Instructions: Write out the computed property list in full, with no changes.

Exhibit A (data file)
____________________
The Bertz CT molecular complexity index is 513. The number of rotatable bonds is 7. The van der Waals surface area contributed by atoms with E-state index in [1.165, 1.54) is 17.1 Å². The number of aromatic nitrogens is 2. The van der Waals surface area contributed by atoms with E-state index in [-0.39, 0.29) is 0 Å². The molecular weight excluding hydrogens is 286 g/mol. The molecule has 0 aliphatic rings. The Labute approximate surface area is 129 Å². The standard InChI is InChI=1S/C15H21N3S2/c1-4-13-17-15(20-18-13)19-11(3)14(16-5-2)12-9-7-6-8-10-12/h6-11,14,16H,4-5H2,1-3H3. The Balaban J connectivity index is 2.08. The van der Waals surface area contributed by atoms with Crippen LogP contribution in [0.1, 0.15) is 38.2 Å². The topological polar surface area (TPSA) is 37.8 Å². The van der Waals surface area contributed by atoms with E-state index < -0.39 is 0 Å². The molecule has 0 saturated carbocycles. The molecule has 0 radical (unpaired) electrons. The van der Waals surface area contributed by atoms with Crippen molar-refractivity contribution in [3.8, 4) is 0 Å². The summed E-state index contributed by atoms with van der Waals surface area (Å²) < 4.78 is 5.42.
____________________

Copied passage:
The Bertz CT molecular complexity index is 513. The number of rotatable bonds is 7. The van der Waals surface area contributed by atoms with E-state index in [1.165, 1.54) is 17.1 Å². The number of aromatic nitrogens is 2. The van der Waals surface area contributed by atoms with E-state index in [-0.39, 0.29) is 0 Å². The molecular weight excluding hydrogens is 286 g/mol. The molecule has 0 aliphatic rings. The Labute approximate surface area is 129 Å². The standard InChI is InChI=1S/C15H21N3S2/c1-4-13-17-15(20-18-13)19-11(3)14(16-5-2)12-9-7-6-8-10-12/h6-11,14,16H,4-5H2,1-3H3. The Balaban J connectivity index is 2.08. The van der Waals surface area contributed by atoms with Crippen LogP contribution in [0.1, 0.15) is 38.2 Å². The topological polar surface area (TPSA) is 37.8 Å². The van der Waals surface area contributed by atoms with E-state index < -0.39 is 0 Å². The molecule has 0 saturated carbocycles. The molecule has 0 radical (unpaired) electrons. The van der Waals surface area contributed by atoms with Crippen molar-refractivity contribution in [3.8, 4) is 0 Å². The summed E-state index contributed by atoms with van der Waals surface area (Å²) < 4.78 is 5.42.